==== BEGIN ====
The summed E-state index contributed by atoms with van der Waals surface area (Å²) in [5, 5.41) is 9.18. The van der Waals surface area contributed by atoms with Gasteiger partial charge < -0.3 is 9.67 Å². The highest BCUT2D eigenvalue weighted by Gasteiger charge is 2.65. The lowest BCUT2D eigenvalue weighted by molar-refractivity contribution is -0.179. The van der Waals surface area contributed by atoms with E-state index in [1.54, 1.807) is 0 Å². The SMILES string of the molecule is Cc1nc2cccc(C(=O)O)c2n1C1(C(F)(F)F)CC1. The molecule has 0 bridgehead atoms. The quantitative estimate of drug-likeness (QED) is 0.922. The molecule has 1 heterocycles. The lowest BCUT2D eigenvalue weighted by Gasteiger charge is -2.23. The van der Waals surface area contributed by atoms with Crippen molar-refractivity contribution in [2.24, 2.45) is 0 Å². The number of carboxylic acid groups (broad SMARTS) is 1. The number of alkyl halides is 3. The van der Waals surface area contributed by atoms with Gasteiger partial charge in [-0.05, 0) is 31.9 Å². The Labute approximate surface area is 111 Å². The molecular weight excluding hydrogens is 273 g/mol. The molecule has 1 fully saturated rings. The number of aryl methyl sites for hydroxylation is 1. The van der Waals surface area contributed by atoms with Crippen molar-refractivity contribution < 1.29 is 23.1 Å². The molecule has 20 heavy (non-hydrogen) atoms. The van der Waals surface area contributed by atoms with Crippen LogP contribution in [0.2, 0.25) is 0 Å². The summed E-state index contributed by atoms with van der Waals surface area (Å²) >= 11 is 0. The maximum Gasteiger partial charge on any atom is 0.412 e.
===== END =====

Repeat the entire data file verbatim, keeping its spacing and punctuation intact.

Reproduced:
The summed E-state index contributed by atoms with van der Waals surface area (Å²) in [5, 5.41) is 9.18. The van der Waals surface area contributed by atoms with Gasteiger partial charge < -0.3 is 9.67 Å². The highest BCUT2D eigenvalue weighted by Gasteiger charge is 2.65. The lowest BCUT2D eigenvalue weighted by molar-refractivity contribution is -0.179. The van der Waals surface area contributed by atoms with E-state index in [1.54, 1.807) is 0 Å². The SMILES string of the molecule is Cc1nc2cccc(C(=O)O)c2n1C1(C(F)(F)F)CC1. The molecule has 0 bridgehead atoms. The quantitative estimate of drug-likeness (QED) is 0.922. The molecule has 1 heterocycles. The lowest BCUT2D eigenvalue weighted by Gasteiger charge is -2.23. The van der Waals surface area contributed by atoms with Crippen molar-refractivity contribution in [2.24, 2.45) is 0 Å². The number of carboxylic acid groups (broad SMARTS) is 1. The number of alkyl halides is 3. The van der Waals surface area contributed by atoms with Gasteiger partial charge in [-0.05, 0) is 31.9 Å². The Labute approximate surface area is 111 Å². The molecular weight excluding hydrogens is 273 g/mol. The molecule has 1 fully saturated rings. The number of aryl methyl sites for hydroxylation is 1. The van der Waals surface area contributed by atoms with Crippen molar-refractivity contribution < 1.29 is 23.1 Å². The molecule has 20 heavy (non-hydrogen) atoms. The van der Waals surface area contributed by atoms with Crippen LogP contribution in [0.2, 0.25) is 0 Å². The summed E-state index contributed by atoms with van der Waals surface area (Å²) >= 11 is 0. The maximum Gasteiger partial charge on any atom is 0.412 e.